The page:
I want to arrange some red lasers along a 90 degree arc of a circle, aimed towards the center of the circle. When their beams hit the opposite side of the circle, will I notice any interference effects? What if I use dozens of lasers?

Laser arc

If they do interfere, how do I calculate the interference pattern?


No, there will not be an interference pattern. You can find interference patterns at the point where two lasers meet. After the laser beams crossed, you will not observe any effects of the crossing since there are no elemental photon-photon interactions.

So if you move the screen into the crossing point you will probably see interference, but it is hard to calculate because you don't know the phase difference exactley since you use different lasers and not split one beam.

In different words: If two light beams cross each other, they don't interact.

  • 2
    $\begingroup$ Also, you need the lasers to be very fine-tuned to see a steady interference pattern. Moreover, I think that in this setting interference will not be visible for a naked eye. $\endgroup$ – Peter Kravchuk May 15 '13 at 17:00
  • $\begingroup$ A little doubt here... What if the photons are highly energized? Will it interact? $\endgroup$ – Ken May 15 '13 at 18:15
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    $\begingroup$ Yes, there are higher order processes including the production of two electron positron pairs. These pairs can interact and then annihilate to photons. $\endgroup$ – Noldig May 15 '13 at 18:31
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    $\begingroup$ @KarthikeyanKC No, it has not meaning to say "the photons are highly energized" . With lasers the intensity can be high but the photon photon interaction is fourth order in the square of the electromagnetic constant and therefore invisible to all intents. $\endgroup$ – anna v May 15 '13 at 18:32
  • $\begingroup$ Thanks @annav. The doubt popped up when I found the following on wikipedia: " A photon can, within the bounds of the uncertainty principle, fluctuate into a charged fermion-antifermion pair, to either of which the other photon can couple." $\endgroup$ – Ken May 15 '13 at 18:57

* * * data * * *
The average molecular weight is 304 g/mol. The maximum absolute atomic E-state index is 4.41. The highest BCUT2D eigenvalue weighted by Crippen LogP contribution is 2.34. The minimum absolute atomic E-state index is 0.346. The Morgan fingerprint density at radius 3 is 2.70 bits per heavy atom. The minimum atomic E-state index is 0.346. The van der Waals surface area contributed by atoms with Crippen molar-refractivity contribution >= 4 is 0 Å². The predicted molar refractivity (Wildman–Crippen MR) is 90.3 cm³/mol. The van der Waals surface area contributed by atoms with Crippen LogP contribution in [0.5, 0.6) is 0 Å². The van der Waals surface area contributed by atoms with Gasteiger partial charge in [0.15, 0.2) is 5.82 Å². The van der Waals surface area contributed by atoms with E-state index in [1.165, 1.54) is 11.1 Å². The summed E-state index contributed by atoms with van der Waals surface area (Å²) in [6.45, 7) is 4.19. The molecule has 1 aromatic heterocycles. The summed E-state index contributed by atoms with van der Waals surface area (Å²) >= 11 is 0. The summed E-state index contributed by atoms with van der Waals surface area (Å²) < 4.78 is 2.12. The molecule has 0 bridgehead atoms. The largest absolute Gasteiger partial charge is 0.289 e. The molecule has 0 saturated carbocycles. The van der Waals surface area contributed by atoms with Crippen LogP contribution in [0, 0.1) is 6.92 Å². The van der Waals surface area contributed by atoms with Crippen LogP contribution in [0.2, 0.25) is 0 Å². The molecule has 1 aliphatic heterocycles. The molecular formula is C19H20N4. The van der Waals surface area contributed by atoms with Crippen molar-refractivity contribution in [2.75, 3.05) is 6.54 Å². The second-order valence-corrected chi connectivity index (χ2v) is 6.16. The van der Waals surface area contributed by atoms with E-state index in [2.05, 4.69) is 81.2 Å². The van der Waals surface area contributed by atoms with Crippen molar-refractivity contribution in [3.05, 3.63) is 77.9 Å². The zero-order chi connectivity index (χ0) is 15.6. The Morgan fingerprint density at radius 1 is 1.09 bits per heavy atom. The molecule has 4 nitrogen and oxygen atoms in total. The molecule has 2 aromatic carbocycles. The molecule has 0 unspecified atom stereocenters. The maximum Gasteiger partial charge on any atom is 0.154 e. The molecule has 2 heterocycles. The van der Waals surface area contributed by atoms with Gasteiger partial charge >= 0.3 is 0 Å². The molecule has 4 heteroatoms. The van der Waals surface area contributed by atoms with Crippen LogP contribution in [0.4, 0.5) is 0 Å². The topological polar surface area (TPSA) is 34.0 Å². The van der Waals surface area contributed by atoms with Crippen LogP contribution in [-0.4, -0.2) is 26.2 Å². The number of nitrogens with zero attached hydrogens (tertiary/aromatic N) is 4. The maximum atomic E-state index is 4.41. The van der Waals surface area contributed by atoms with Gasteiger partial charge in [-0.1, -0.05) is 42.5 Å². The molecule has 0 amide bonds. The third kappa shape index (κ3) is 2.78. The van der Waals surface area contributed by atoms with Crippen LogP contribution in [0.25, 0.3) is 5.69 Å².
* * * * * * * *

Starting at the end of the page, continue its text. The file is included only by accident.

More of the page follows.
The answer by Noldig is sufficient for your question. Red lasers and the setup you describe are not sufficient to show any higher order processes in photon physics. There exists though a calculation where an effect is expected to be seen:

An expression for the number of generated photons is derived, and using state-of-the-art laser data it is found that the number of photons can reach detectable levels. In particular, the prospect of using the high-repetition Astra Gemini system at the Rutherford Appleton Laboratory is discussed. The problem of noise sources is reviewed, and it is found that the noise level can be reduced well below the signal level. Thus, detection of elastic photon-photon scattering may for the first time be achieved.

The proposed laser setup is way out of the possibilities of red lasers in your design, and it is a research project that is being proposed in the publication.

  • $\begingroup$ If you make a blue/violet (405 nm) and red (650 nm) lasers cross, will you see a yellowish green (527.5 nm) where they intersect? $\endgroup$ – Leo Jweda Nov 4 '14 at 1:15
  • $\begingroup$ @LeoJweda In air you will "see" some yelowish due to the retina acceptance of colors from the scattered light on the air molecules. It will be the addition of the two colors in the retina, not a 527.5 nm , in vacuum no color at al. $\endgroup$ – anna v Nov 4 '14 at 5:21

Maxwell's equations, which describe electromagnetic fields including light beams in full generality as long as you don't ask about photons, are linear. The air in for all practical purposes linear. The laser beams will pass right through each other without noticing.

However, according to quantum theory, electromagnetic fields are described by QED. This entails photons sometimes appearing briefly as electron-positron pairs (and muon-antimuon, etc.) although very rarely for any practical apparatus if your budget is less than several million dollars.

High-power intersecting laser beams is one way to ignite hydrogen fusion at the Nation Ignition Facility at Lawrence Livermore. I suppose they have to worry about interference. Of course, the beams do interact at the fuel pellet,

Search terms to try: "photon-photon scattering", "QED box diagrams"

There is also the fact that all transparent materials exhibit nonlinearities at sufficiently high intensities. For air, it takes quite a lot.

Here's the abstract of a paper on measuring nonlinear optical effect in air at near infrared frequency using a 100GW laser: http://www.opticsinfobase.org/oe/abstract.cfm?uri=oe-14-13-6194

  • $\begingroup$ If you make a blue/violet (405 nm) and red (650 nm) lasers cross, will you see a yellowish green (527.5 nm) where they intersect? $\endgroup$ – Leo Jweda Nov 4 '14 at 1:17

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